Matt Lauer (Richard Drew/AP Images, File)

Men, we need to have a talk. Again. Do you mind if I leave the door open for this one?

A survey conducted by the Barna group found that a disturbing percentage of people don’t seem to understand what behaviors count as sexual harassment. Out of 1,000 Americans who participated in the online survey, 24 percent of men thought that flashing someone didn’t count as sexual harassment. Nearly 1 in 3 men also thought that making sexual comments about someone’s body didn’t count, either.


In fact, even when presented with about as straightforward a definition of sexual assault as one could write up, “being forced to do something sexual,” 17 percent of men disagreed that that constituted sexual harassment. (As for women, 91 percent of them agreed that being forced to do something sexual counted as sexual harassment. The other 9 percent—girl, I don’t even know what to tell you.)

Unfortunately, this isn’t the only survey that suggests something is very, very wrong with the way men perceive sexual harassment in this country.

Another survey, conducted by Instamotor, asked 750 men about their experiences and perceptions with sexual harassment and sexual assault. About a third of respondents said that they didn’t consider catcalling to be sexual harassment. Two-thirds of men also didn’t consider repeated, unsolicited invitations to drinks, dinner or dates to be sexual harassment.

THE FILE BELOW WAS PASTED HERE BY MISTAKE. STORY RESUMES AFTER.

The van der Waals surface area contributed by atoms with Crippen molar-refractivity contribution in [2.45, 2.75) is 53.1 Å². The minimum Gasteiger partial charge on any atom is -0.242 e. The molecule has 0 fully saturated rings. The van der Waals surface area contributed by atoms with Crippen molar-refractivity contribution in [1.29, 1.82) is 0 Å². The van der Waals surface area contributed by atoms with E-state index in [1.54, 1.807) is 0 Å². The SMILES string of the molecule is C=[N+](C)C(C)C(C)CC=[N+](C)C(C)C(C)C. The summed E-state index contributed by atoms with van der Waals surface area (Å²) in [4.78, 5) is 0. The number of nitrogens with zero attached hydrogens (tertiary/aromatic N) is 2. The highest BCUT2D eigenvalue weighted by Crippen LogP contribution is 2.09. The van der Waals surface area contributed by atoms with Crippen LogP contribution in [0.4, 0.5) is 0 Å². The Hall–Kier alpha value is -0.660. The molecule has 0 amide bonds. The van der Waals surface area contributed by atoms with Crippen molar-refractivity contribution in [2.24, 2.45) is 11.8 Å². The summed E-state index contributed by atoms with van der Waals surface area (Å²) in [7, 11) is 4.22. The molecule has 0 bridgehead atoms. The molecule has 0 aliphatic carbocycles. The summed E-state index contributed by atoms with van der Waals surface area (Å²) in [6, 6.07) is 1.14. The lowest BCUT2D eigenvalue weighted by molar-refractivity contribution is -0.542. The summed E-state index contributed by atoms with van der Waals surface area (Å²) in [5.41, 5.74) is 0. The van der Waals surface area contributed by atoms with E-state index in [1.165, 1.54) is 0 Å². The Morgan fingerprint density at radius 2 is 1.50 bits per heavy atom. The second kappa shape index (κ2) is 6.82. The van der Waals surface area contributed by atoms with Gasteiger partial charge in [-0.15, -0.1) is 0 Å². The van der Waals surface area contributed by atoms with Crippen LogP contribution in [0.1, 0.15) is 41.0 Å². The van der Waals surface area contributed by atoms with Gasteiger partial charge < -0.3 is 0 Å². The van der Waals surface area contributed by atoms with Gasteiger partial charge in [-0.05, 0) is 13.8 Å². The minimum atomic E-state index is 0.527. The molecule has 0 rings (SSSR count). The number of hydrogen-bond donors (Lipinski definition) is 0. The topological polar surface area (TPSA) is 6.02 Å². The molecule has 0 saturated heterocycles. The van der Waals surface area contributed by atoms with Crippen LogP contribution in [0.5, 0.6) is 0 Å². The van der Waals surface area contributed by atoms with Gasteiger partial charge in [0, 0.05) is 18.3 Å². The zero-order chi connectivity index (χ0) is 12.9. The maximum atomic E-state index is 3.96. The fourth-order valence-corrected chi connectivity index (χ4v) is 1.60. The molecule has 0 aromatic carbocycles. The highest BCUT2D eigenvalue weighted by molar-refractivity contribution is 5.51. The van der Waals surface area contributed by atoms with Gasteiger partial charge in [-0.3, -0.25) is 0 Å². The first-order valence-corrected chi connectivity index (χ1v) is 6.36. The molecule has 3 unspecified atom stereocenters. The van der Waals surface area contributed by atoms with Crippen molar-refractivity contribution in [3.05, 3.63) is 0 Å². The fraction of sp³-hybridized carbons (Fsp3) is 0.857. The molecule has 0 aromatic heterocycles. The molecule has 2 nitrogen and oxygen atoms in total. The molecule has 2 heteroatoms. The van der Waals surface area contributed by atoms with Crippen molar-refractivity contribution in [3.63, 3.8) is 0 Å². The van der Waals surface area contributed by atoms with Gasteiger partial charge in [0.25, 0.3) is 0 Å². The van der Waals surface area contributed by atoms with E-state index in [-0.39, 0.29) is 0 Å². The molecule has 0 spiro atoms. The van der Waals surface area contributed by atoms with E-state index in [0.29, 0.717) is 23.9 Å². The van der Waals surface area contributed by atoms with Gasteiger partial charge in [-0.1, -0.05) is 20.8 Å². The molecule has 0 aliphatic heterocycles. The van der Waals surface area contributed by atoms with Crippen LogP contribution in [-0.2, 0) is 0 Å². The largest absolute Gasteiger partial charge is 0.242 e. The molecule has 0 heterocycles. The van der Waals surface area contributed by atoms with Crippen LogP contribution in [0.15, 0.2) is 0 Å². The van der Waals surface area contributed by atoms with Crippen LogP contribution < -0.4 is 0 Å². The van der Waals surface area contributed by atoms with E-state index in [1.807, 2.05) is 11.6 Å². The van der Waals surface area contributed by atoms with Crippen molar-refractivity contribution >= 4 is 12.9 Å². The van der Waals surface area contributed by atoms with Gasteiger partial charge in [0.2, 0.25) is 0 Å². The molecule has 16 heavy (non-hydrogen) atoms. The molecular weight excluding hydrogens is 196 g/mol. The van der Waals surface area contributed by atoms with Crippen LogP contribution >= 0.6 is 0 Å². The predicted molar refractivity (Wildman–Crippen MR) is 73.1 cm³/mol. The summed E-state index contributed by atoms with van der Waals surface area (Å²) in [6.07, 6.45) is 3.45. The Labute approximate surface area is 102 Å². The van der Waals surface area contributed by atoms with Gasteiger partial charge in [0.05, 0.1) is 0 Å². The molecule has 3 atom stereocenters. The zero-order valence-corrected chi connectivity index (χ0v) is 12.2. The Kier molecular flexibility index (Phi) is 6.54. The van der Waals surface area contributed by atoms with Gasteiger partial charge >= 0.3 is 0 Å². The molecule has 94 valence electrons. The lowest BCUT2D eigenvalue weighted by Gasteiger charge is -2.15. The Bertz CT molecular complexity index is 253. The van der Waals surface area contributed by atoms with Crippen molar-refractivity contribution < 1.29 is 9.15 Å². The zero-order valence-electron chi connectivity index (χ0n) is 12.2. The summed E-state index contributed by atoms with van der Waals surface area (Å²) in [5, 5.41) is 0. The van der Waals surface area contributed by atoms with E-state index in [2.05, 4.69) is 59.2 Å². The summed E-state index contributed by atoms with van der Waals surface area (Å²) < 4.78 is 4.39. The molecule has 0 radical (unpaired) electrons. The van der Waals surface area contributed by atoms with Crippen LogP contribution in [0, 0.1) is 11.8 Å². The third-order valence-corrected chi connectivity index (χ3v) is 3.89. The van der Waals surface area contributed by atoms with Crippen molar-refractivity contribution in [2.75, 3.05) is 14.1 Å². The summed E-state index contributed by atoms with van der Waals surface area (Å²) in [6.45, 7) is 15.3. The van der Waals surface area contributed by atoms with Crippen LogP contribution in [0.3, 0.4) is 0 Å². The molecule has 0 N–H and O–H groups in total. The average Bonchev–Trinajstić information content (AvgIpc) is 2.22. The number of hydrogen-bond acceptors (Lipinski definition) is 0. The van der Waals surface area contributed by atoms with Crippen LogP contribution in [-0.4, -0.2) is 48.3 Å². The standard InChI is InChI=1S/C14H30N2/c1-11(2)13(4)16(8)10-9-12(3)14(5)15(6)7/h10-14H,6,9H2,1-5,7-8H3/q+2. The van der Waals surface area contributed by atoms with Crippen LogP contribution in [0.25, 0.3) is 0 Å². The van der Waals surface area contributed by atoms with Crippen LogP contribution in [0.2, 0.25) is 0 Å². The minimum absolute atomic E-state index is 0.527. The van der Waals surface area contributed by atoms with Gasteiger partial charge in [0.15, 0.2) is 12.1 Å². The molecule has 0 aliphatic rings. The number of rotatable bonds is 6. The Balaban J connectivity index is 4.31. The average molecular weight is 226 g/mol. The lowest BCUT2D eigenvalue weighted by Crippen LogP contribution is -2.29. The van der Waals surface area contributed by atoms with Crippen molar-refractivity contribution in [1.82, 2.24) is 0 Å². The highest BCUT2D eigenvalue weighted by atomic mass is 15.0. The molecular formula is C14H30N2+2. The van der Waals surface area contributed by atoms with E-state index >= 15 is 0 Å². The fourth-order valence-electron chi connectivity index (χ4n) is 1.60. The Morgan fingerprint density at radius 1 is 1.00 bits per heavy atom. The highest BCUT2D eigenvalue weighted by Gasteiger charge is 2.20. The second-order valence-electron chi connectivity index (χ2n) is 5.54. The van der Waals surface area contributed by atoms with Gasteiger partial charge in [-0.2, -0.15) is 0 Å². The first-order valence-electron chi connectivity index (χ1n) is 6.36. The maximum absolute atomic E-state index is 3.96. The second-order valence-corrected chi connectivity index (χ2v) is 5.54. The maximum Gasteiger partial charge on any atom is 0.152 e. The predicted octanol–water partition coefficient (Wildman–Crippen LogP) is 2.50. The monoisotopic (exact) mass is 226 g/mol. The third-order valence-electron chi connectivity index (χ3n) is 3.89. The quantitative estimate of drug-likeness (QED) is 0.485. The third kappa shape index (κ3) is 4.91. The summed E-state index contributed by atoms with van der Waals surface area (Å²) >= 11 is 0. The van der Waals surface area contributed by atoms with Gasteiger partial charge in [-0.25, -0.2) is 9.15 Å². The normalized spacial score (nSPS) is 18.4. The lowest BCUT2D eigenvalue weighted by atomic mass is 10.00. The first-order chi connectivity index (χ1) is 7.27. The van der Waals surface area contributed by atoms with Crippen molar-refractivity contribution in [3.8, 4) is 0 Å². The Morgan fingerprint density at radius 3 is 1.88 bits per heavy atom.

And nearly 1 in 5 thought that a man who sexually harassed his co-workers shouldn’t be fired for doing so.


Fellas (and some of you ladies and non-gender-binary folk, too), I want you to get a couple of index cards because we’re going to make this really simple for you. Just because you’re trash now doesn’t mean you have to be trash tomorrow.

On one card write this: “If they didn’t ask for it, don’t give it to them.” Write it in all caps, with a Sharpie, if you must.


Got it? Great. Now on the second index card, write, “If they did ask for it but want me to stop, then stop.”

Keep these cards by your bed. Look at them before you go to bed each night and first thing each morning. Don’t use them as coasters, for the love of God. And just refrain from touching anyone or making eye contact with anything, including yourself, until you’ve mastered this.


And if that’s still too much for you to get through your skull, just take a hammer to your damn head and knock yourself out.

Read more at WCVB-TV and the Washington Post.

Staff writer, The Root. Sometimes I blog slow, sometimes I blog quick. Do you have this in coconut?

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